Elephant White deserves to be defended. Yes, it’s stupid, the action is ridiculous, the twists are obvious, and the ending… oh boy. But, in the scheme of direct-to-video schlock, and to establish the talented Djimon Hounsou as an action player, Elephant White does what it’s supposed to.
Hounsou is Curtie Church, named so due to a typo on his birth certificate, the deepest bit of information we have on him. From the beginning, he’s shooting people, chasing after a British weapons dealer Jimmy (Kevin Bacon), and taking cash from a local Thai. Shot on location, the locale gives this one some flavor,a unique look and intensity as Church begins to unravel a human smuggling operation, with assistance from a young girl Mae (Jirantanin Pitakporntrakul).
Motives are simply a steady cash flow and a beginning to Church’s morales coming to the surface. That’s a nice character arc, assuming of course it had a beginning prior to him shooting everything. He’s an insane shot by the way, twisting and turning a sniper rifle as if it were a plastic toy, then bolting into a forest using the scope’s night vision to singularly disarm an entire army. It’s stupid but impressive, Hounsou then showcasing some aggressive, rather brutal martial arts as he chops and kicks his way to his goal.
Elephant White saps most of its budget likely traveling to Thailand, meaning Bangkok is sadly confined to a few locations, including a monastery and a nightclub. The city is still alive though, the gang territories drenched in over saturated neon, crowded with bodies, and enough guns to equip most of the nation.
Rough edges are abound, from the rather obvious forced British accent coming from Bacon’s mouth to the quirky supernatural ending that seems come from left field… in other ballpark… in another country. The pieces fit, explained in one of those rapidly evolving M. Night Shyamalan wrap-ups, yet the film isn’t headed for that type of conclusion, and the other aspects take on greater weight. It’s as if there’s a lesson to be learned here that only those involved understood, leaving the rest of us to soak up Hounsou’s karate and gun ballet. Gladly.
“Hey, what cameras do we have available for this shoot?”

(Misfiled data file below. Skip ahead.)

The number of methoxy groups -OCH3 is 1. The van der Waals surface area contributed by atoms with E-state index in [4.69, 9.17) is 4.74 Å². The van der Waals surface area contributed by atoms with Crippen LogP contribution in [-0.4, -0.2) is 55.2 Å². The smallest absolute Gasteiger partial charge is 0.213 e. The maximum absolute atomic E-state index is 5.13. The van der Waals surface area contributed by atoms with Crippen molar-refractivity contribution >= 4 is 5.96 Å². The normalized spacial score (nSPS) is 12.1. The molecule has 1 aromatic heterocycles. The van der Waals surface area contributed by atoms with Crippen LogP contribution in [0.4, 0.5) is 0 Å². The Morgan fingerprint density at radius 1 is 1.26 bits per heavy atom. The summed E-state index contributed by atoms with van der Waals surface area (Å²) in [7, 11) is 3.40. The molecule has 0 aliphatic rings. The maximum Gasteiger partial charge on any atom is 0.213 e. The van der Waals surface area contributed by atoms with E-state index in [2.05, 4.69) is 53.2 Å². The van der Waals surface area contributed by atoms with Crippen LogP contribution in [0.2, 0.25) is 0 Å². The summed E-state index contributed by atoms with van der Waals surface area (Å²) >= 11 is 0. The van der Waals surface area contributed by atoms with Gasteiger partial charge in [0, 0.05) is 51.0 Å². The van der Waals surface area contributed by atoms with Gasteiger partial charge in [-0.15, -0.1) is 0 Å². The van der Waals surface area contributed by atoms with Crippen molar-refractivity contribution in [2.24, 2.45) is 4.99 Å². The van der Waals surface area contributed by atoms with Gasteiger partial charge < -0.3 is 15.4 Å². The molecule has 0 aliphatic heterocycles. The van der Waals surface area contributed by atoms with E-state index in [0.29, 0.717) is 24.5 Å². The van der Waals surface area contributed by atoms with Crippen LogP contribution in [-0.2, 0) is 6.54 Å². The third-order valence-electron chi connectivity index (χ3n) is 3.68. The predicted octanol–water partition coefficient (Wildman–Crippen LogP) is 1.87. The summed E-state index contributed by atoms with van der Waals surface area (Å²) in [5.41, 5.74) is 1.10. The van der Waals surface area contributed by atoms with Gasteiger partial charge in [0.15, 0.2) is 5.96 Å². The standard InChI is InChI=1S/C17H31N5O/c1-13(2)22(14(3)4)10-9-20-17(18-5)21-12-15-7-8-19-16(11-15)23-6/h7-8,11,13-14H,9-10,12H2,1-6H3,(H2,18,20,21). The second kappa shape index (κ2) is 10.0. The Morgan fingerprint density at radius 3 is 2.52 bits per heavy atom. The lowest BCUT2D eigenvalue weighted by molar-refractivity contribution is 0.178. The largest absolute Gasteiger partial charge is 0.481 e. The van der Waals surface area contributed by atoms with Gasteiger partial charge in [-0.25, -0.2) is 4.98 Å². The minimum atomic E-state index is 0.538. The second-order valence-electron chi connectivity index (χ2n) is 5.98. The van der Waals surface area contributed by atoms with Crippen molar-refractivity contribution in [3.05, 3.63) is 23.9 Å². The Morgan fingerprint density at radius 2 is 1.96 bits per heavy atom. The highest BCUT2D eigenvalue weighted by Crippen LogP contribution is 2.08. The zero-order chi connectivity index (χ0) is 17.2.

“There’s a Red One over there in the corner. It’s pretty inconsistent and…”
“Screw it. Let’s use it.”
And that is probably how every direct-to-video production comes to be these days, the only reason directors seem to put up with the mediocre black levels, rampant deviations in high-fidelity detail, and sporadic noise that dominate every production created with this thing. Don’t take that the wrong way. The Red One is capable, Hounsou’s deeply textured face rife with clarity on most close-ups, and a couple of locations pleasing enough.
The digital intermediate doesn’t assist much, the color scheme bleeding and infused with neon, dousing the screen in an irritating barrage of pinks, reds, and purples. Kevin Bacon’s skin tone isn’t scorching in the sense of the now familiar bronzed tint, but blindingly bright as if he’s been exposed to a special kind of radiation.
So, White Elephant has been tweaked to the ‘nth degree, that forgiven based on a stylistic choice, the other imperfections not so much. Vertical layers of noise can drown darker areas of the screen as the blacks give out. Their gray-ish push doesn’t help much of anything. Of course, we’re also dealing with the give/take benefit of digital, extreme clarity at the sake of fine textures. Mild softness can make itself known with regularity, faces taking on a slightly smooth appearance in that process.
Problems also occur with motion blur, exaggerated here during many of the action scenes, giving the movie not only a cheaper, stock feel, but also one that seems a little too heavy on the artifacting. Image stability and tightness falters when it needs it the most, this AVC encode more than keeping up its end of the bargain, the source material soaking up the blame.
Millennium’s TrueHD mix sounds somewhat cheaper, lacking a real driving force behind it, while still delivering the type of split and separation needed. Stereos are no stranger here, making themselves known during a fun early chase through a traffic jam, cars honking their horns in all channels, the fronts especially. The movie adores gunfire, almost worshiping it, spreading it where need be and tracking it seemingly without a care.
The mix is competent, loading not just the usual array of directional channels. Subwoofers like to play too, acting up like a kid given a bucket in a sandbox. Reaching analogies or not (and it’s hard to reach more than that one), clubs produce dominant low-end aggression, nicely pounding away as the camera pans through the crowds. Sniper fire is great too, Hounsou blasting away while the sub does the same.
What it’s lacking in terms a higher budget production it makes up for with consistency, always keeping the listener engaged. It has plenty to work with outside of the action scenes too, stuff like swirling winds, a thunderstorm, and the reverb of a bell being rung to hide Hounsou’s actions.
Like trailers? You’d better, because those qualify as extras here… the only extras.